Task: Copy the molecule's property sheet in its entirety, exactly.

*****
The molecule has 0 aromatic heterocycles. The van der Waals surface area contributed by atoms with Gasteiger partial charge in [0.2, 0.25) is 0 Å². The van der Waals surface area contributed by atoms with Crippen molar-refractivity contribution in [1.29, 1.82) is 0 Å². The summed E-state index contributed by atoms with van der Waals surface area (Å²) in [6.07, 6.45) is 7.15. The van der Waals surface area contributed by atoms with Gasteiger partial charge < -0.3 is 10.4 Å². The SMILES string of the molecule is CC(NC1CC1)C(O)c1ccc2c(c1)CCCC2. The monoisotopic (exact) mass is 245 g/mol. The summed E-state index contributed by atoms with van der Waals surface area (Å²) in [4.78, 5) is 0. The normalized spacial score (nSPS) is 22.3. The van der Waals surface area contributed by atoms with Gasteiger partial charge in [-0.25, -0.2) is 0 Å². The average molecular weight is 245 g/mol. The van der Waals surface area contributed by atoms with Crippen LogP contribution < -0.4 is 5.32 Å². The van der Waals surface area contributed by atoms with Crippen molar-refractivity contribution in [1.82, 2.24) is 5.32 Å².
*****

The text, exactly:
The molecule has 0 aromatic heterocycles. The van der Waals surface area contributed by atoms with Gasteiger partial charge in [0.2, 0.25) is 0 Å². The van der Waals surface area contributed by atoms with Crippen molar-refractivity contribution in [1.29, 1.82) is 0 Å². The summed E-state index contributed by atoms with van der Waals surface area (Å²) in [6.07, 6.45) is 7.15. The van der Waals surface area contributed by atoms with Gasteiger partial charge < -0.3 is 10.4 Å². The SMILES string of the molecule is CC(NC1CC1)C(O)c1ccc2c(c1)CCCC2. The monoisotopic (exact) mass is 245 g/mol. The summed E-state index contributed by atoms with van der Waals surface area (Å²) in [4.78, 5) is 0. The normalized spacial score (nSPS) is 22.3. The van der Waals surface area contributed by atoms with Gasteiger partial charge in [-0.25, -0.2) is 0 Å². The average molecular weight is 245 g/mol. The van der Waals surface area contributed by atoms with Crippen LogP contribution < -0.4 is 5.32 Å². The van der Waals surface area contributed by atoms with Crippen molar-refractivity contribution in [1.82, 2.24) is 5.32 Å².